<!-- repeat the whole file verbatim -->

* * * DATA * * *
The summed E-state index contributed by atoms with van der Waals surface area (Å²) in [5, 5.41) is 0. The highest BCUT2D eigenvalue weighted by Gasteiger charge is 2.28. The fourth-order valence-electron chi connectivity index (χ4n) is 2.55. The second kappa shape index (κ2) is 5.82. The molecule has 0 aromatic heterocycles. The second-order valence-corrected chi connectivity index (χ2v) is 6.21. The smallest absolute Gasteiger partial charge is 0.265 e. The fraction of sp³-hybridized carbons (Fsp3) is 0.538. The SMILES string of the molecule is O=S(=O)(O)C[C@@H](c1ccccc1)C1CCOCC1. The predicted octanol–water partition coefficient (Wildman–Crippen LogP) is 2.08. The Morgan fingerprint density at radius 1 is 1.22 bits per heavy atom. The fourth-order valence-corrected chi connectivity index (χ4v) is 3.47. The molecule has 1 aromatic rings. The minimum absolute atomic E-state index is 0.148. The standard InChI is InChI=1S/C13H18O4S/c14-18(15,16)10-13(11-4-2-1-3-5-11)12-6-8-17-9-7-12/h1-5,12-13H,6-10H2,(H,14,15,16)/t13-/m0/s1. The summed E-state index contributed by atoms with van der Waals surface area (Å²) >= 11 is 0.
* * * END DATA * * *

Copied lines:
The summed E-state index contributed by atoms with van der Waals surface area (Å²) in [5, 5.41) is 0. The highest BCUT2D eigenvalue weighted by Gasteiger charge is 2.28. The fourth-order valence-electron chi connectivity index (χ4n) is 2.55. The second kappa shape index (κ2) is 5.82. The molecule has 0 aromatic heterocycles. The second-order valence-corrected chi connectivity index (χ2v) is 6.21. The smallest absolute Gasteiger partial charge is 0.265 e. The fraction of sp³-hybridized carbons (Fsp3) is 0.538. The SMILES string of the molecule is O=S(=O)(O)C[C@@H](c1ccccc1)C1CCOCC1. The predicted octanol–water partition coefficient (Wildman–Crippen LogP) is 2.08. The Morgan fingerprint density at radius 1 is 1.22 bits per heavy atom. The fourth-order valence-corrected chi connectivity index (χ4v) is 3.47. The molecule has 1 aromatic rings. The minimum absolute atomic E-state index is 0.148. The standard InChI is InChI=1S/C13H18O4S/c14-18(15,16)10-13(11-4-2-1-3-5-11)12-6-8-17-9-7-12/h1-5,12-13H,6-10H2,(H,14,15,16)/t13-/m0/s1. The summed E-state index contributed by atoms with van der Waals surface area (Å²) >= 11 is 0.